Contains scripts used to generate the input data from the example analyses.


Contains a set of pySCA examples as Jupyter (formerly IPython) notebooks.


Contains the Python source code for the SCA implementation.

bin Directory

alnFilterSeqSize, alnParseID, alnReplaceHeaders, alnChangeDelim, alnConvertGI

These aren’t essential to the main SCA utilities/package, but are little scripts that we often find useful in alignment construction.


A script for adding taxonomic annotations to fasta-formatted sequence alignments


The script that conducts alignment pre-processing and conditioning. This constitutes trimming the alignment for gaps, and removing low identity sequences.


The script that computes SCA conservation and co-evolution values.


The script that defines positions that show a statistically significant correlation.

scripts Directory

A shell script that runs all of the calculations needed for the tutorials. This script also serves as an example for how to call the pySCA scripts from the command line.

notebooks Directory


Jupyter (formerly IPython) notebook tutorial for the Dihydrolate reductase enzyme family.


Jupyter notebook tutorial for the small G proteins.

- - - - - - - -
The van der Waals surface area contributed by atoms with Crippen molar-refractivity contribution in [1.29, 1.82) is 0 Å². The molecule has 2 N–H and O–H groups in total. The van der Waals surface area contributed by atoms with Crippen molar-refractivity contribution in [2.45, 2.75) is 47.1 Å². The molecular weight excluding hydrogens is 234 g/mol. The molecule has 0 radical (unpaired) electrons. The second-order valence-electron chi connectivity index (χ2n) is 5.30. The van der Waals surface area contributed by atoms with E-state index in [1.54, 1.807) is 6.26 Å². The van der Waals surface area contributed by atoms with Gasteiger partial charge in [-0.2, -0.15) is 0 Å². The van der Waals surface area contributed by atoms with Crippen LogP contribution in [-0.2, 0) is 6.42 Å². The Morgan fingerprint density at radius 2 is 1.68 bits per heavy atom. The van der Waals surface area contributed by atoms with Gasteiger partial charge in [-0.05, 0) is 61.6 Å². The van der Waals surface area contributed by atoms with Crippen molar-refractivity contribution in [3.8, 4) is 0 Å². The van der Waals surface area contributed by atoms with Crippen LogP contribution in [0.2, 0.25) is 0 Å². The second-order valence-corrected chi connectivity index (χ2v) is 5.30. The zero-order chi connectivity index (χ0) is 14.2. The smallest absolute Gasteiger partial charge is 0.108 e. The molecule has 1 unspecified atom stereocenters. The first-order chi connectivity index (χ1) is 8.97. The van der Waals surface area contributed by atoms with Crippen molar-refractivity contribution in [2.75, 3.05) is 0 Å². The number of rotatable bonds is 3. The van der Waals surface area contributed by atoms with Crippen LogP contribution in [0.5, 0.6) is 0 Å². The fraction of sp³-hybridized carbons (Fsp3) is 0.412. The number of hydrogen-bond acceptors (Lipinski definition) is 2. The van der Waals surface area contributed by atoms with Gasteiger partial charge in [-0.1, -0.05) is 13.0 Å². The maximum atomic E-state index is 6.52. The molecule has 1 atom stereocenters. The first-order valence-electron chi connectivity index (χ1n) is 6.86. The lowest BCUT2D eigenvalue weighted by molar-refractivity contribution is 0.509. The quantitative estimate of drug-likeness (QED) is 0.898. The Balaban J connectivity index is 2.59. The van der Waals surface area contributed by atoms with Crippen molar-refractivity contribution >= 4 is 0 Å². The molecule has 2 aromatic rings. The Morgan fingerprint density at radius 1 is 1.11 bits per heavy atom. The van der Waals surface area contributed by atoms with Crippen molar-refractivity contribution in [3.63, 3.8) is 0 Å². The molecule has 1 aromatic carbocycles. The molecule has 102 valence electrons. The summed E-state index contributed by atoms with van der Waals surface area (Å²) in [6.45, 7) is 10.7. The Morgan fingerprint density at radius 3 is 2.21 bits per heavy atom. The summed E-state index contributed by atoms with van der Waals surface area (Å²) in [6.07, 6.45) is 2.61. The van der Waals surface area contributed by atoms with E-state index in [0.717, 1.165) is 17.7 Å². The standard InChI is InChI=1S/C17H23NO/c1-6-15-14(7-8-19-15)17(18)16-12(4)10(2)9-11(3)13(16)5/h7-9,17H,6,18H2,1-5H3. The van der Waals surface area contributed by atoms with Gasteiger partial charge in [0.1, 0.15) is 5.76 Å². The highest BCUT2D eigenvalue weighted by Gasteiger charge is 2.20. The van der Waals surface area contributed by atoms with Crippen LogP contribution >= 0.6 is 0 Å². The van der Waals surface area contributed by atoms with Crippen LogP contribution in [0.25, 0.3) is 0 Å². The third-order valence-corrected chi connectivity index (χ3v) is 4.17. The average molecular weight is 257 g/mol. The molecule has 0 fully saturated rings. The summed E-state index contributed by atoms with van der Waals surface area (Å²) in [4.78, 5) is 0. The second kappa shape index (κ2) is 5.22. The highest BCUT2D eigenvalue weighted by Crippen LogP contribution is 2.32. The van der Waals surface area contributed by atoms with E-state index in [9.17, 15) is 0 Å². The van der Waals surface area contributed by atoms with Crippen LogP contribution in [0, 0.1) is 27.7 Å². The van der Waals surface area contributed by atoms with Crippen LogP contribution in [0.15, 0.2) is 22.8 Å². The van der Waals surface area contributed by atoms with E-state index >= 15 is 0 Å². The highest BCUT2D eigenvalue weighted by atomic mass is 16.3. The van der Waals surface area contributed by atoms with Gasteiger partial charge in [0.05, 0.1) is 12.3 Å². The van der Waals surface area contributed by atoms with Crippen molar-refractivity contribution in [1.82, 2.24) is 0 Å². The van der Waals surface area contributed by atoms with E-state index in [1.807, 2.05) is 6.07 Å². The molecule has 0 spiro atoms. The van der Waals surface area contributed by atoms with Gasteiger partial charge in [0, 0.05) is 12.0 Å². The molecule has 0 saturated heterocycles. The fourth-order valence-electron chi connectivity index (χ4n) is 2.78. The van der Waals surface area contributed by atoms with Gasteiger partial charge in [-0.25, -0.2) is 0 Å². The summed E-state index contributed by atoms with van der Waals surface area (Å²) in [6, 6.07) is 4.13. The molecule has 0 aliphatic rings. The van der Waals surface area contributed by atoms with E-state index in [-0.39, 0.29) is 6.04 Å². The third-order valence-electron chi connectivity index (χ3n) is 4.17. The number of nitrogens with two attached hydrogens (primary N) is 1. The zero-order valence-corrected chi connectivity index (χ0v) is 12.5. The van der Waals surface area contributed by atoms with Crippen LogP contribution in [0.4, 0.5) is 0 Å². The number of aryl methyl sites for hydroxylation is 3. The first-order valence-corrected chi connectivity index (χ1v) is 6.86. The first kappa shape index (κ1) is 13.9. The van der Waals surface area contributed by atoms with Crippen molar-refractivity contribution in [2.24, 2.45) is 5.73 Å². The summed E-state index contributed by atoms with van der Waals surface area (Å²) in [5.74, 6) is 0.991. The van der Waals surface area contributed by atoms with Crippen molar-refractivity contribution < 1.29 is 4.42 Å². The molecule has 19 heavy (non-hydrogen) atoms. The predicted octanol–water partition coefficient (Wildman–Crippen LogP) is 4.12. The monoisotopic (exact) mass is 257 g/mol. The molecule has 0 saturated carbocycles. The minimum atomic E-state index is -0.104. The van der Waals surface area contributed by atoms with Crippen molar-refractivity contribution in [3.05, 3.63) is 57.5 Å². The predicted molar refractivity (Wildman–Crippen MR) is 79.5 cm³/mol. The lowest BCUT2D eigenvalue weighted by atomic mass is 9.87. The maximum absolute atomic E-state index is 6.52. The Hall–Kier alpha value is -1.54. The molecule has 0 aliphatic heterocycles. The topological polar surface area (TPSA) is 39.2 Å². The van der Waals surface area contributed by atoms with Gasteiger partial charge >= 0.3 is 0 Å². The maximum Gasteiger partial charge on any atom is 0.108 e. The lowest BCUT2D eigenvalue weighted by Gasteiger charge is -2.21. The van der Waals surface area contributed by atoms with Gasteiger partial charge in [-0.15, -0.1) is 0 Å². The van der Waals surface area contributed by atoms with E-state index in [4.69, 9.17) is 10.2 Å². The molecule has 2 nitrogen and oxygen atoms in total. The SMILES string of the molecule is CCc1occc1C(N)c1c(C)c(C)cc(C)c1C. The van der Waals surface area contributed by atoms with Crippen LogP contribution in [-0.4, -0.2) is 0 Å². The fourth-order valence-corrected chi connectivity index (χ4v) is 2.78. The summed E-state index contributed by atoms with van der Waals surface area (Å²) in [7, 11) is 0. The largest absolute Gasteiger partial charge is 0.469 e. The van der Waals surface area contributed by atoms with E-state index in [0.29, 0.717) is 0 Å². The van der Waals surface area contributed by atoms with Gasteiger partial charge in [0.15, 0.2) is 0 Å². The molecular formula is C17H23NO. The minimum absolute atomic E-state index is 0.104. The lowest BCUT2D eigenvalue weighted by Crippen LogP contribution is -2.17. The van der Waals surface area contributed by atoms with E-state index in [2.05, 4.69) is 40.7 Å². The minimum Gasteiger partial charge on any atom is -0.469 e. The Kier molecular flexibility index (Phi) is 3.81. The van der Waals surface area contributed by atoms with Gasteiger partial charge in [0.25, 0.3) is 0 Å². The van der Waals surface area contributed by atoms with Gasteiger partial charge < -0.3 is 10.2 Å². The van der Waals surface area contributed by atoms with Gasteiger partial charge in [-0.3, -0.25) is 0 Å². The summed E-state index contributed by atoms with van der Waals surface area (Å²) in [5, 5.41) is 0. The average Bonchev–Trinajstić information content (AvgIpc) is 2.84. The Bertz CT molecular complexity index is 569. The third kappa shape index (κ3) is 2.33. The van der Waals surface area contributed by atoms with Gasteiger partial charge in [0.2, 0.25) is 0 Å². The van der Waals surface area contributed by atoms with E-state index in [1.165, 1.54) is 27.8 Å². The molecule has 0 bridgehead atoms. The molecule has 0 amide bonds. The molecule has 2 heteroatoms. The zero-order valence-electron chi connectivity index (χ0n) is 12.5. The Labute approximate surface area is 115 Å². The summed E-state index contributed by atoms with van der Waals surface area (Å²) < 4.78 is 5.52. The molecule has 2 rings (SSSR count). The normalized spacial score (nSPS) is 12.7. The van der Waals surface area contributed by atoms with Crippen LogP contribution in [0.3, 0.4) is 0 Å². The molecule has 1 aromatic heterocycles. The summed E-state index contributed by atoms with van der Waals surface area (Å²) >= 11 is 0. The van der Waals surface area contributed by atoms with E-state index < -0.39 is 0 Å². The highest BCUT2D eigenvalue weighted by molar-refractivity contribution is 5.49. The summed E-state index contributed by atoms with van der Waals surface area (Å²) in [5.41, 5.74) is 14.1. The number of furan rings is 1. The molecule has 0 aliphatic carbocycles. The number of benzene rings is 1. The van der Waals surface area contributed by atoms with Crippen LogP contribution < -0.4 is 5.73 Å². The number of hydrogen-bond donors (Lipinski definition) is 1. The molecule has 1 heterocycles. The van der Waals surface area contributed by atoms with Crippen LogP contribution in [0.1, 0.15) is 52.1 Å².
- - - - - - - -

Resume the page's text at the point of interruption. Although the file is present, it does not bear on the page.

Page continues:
Jupyter notebook tutorial for the Beta-lactamase enzyme family.


Jupyter notebook tutorial for the S1A serine protease enzyme family.

pysca Directory

Contains the pySCA library - the functions that implement all of the SCA calculations.

Optional configuration file useful for specifying paths instead of having to so do on the command line.

1. Constructing and annotating a multiple sequence alignment

The SCA method operates on a multiple sequence alignment of homologous protein sequences. You can begin the analysis by obtaining an alignment for your protein of interest from a curated database (for example PFAM: ) or by constructing your own alignment. The details of alignment construction aren’t covered here, but we may add a tutorial in future versions of this documentation. The critical thing is that the alignment contain on the order of 100 or more effective sequences.